Letters to the Editor

Cars don’t mean business

A group of 12 downtown merchants has concluded that a recently approved one-way street design on Pioneer Way will be the death of their businesses.

After months of study, review, public comment and input from staff, the city council made a well-considered decision to implement a one-way street design on Pioneer Way in the downtown area.

Rather than accepting the idea of representative government, these 12 “downtown merchants” have taken to the streets with petitions and threats of revolt.

The underlying assumptions made by these merchants are simply wrong. Contrary to their recent arguments, there is nothing “lose-lose” about the decision to renovate the downtown infrastructure or to make the area more attractive and people- friendly with a one-way street design.

Not only will the improvements enhance the downtown area’s “curb appeal,” the one-way street design will invite more potential customers than any other option.

Some merchants and owners see cars and traffic as their lifeblood. Common sense tells us, however, that the 4,000 car per day traffic count in the downtown area of Pioneer Way is not a benefit to the merchants at all; it is a detriment.

Those merchants who depend on the availability of on-street parking will see twice the number of parking spaces with the one-way alternative than what is offered by the two-way street design that is so dear to its current proponents.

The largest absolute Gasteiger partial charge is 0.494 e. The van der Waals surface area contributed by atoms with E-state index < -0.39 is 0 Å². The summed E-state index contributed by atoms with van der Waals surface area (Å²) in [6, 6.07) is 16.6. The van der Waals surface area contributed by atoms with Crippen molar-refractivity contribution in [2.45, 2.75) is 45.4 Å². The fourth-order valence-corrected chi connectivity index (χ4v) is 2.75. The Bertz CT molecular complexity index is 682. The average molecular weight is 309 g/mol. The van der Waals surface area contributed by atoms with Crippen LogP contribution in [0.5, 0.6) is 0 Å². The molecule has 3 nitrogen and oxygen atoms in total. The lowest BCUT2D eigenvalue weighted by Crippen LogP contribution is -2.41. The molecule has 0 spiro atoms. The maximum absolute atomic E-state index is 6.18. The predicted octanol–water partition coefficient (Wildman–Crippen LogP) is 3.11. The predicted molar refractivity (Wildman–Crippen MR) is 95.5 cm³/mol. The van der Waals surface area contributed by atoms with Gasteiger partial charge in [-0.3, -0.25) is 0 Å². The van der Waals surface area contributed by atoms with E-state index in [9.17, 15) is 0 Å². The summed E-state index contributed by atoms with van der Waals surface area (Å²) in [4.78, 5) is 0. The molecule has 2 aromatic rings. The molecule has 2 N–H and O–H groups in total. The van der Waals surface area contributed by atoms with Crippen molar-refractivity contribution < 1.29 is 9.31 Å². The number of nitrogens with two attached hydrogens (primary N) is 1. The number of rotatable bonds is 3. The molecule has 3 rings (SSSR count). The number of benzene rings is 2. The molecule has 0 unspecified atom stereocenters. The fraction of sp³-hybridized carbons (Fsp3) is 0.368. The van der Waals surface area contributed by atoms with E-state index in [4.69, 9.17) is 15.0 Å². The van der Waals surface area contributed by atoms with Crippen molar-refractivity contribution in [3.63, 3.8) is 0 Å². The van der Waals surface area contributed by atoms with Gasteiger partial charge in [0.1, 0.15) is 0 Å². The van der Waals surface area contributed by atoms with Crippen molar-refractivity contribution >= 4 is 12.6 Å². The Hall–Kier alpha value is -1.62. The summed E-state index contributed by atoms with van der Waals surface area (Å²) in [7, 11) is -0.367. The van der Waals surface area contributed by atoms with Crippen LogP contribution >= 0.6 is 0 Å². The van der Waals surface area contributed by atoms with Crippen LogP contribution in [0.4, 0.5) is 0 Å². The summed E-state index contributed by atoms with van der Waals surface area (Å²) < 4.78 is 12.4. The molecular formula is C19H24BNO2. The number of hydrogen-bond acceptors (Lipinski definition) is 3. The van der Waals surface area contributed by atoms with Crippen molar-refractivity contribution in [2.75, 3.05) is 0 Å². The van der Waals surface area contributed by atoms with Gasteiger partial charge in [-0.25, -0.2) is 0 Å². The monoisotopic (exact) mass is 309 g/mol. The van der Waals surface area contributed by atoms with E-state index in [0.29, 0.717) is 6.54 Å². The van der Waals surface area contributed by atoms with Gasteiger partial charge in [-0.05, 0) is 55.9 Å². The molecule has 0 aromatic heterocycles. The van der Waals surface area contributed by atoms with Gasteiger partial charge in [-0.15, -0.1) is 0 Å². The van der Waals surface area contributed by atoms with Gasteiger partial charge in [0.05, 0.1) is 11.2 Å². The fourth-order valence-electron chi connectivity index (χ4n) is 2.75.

Yet, this vocal minority has attempted to overshadow the significance of these improvements with their hue and cry about the temporary disruption and possible impact of fewer cars on Pioneer Way, even though nearly all of these vehicles and their passengers are literally bypassing the Pioneer Way storefronts on their way to another location.

The idea associated with a one-way street on Pioneer Way is to lure customers to the downtown area and get them out of their cars. The notion that “the more cars traveling down Pioneer Way, the more potential customers there are for the downtown merchants,” is a myth.

Give your city council some credit and let them govern.

Christon Skinner

Oak Harbor

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